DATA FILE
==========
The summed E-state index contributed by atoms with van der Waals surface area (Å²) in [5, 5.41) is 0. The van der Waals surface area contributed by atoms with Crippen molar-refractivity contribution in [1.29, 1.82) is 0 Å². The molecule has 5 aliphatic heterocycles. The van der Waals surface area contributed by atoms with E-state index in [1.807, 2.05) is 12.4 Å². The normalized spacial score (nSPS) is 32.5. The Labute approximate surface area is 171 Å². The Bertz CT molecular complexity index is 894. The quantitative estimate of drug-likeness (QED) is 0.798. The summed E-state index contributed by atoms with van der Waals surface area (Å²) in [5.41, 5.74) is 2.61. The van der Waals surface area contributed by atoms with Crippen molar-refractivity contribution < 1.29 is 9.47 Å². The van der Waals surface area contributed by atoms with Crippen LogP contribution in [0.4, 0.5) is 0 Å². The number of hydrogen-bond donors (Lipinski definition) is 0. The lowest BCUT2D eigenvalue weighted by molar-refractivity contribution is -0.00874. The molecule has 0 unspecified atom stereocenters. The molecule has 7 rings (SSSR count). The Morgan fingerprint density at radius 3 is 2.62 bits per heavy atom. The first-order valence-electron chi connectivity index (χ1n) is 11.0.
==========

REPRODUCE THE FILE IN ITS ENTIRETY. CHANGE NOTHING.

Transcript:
The summed E-state index contributed by atoms with van der Waals surface area (Å²) in [5, 5.41) is 0. The van der Waals surface area contributed by atoms with Crippen molar-refractivity contribution in [1.29, 1.82) is 0 Å². The molecule has 5 aliphatic heterocycles. The van der Waals surface area contributed by atoms with E-state index in [1.807, 2.05) is 12.4 Å². The normalized spacial score (nSPS) is 32.5. The Labute approximate surface area is 171 Å². The Bertz CT molecular complexity index is 894. The quantitative estimate of drug-likeness (QED) is 0.798. The summed E-state index contributed by atoms with van der Waals surface area (Å²) in [5.41, 5.74) is 2.61. The van der Waals surface area contributed by atoms with Crippen molar-refractivity contribution < 1.29 is 9.47 Å². The van der Waals surface area contributed by atoms with Crippen LogP contribution in [0.4, 0.5) is 0 Å². The number of hydrogen-bond donors (Lipinski definition) is 0. The lowest BCUT2D eigenvalue weighted by molar-refractivity contribution is -0.00874. The molecule has 0 unspecified atom stereocenters. The molecule has 7 rings (SSSR count). The Morgan fingerprint density at radius 3 is 2.62 bits per heavy atom. The first-order valence-electron chi connectivity index (χ1n) is 11.0.